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Seniors weigh career options

Expo offers job opportunities for workers older than 50

Recent college graduates are typically the ones working on resumes, polishing interview skills and learning about seamless career transitions. But that wasn't the case on Thursday in downtown Lawrence.

September 26, 2008

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Jeannine Wyatt, with Express Employment Professionals, Lawrence, from left, assists Tom Wilhite, Baldwin City, and Tom DeGarmo, Lawrence, during the Senior Employment Expo on Thursday at the Lawrence Senior Center, 745 Vt. The job fair included prospective employers and representatives from continuing education programs.

Jeannine Wyatt, with Express Employment Professionals, Lawrence, from left, assists Tom Wilhite, Baldwin City, and Tom DeGarmo, Lawrence, during the Senior Employment Expo on Thursday at the Lawrence Senior Center, 745 Vt. The job fair included prospective employers and representatives from continuing education programs.

Linda Major sat on a bench outside the Lawrence Senior Center and looked through a pamphlet about the Avon cosmetics company.

Major, 63, picked up several pamphlets and brochures Thursday when she attended the Senior Employment Expo organized by Douglas County Senior Services, 745 Vt. She was looking for a part-time job.

"I could use the money. There's a lot of opportunities in there," she said.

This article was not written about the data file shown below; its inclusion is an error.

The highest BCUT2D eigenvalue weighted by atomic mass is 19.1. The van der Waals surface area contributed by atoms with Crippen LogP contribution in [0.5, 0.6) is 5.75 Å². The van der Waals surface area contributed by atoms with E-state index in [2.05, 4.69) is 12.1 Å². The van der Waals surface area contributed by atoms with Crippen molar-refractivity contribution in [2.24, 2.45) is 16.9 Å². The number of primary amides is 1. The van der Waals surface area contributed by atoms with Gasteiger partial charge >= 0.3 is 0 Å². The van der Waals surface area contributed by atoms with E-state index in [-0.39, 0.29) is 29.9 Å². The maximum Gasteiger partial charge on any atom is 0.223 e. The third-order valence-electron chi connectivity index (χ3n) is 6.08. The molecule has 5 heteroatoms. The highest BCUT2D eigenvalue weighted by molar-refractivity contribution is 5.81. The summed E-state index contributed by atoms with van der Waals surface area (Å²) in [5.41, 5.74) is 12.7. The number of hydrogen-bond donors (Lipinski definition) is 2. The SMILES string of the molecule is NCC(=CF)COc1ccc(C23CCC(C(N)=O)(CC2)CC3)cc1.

Major, however, thought she had decided on applying for a job at Perkins Restaurant, 1711 W. 23rd St., where she would prepare salads and other food for a few hours a day.

"I can't do anything too strenuous," the Lawrence woman said.

Dozens of people over age 50 attended the expo, which also included workshops that provided tips for writing resumes, handling interviews and making career transitions.

A variety of 20 Lawrence area employers set up tables to recruit prospective employees during the second annual expo. Representatives from Kansas University, Johnson County Community College and Pinnacle Career Institute also provided information about continuing education programs.

"I think we are seeing a lot more employers who are interested in hiring older workers for a number of reasons," said Janet Ikenberry, the center's community services program manager. "One is reliability; one is their knowledge base. They have a wealth of knowledge."

Older employees are also loyal and they are a good influence on the younger workers, said Debbie Hanson, a representative for Jackson Hewitt Tax Service.

"A lot of times it's good for them to interact with the baby boomer generation. Everybody wins," she said.

John Frye, 51, took early retirement from a previous job and was looking at new job prospects at the expo. He completed an application for Douglas County Visiting Nurses, Rehabilitation and Hospice Care. The agency could use people who can go to the homes of clients and handle maintenance-type jobs.

"I do maintenance work, janitorial work," Frye said.

Job hunters showed up early at the expo, before some of the businesses had set up their tables, Ikenberry said. She said she wasn't surprised at the interest.

"There are actually people who retire and find out they don't want to stay home all day and are looking for something different," she said.

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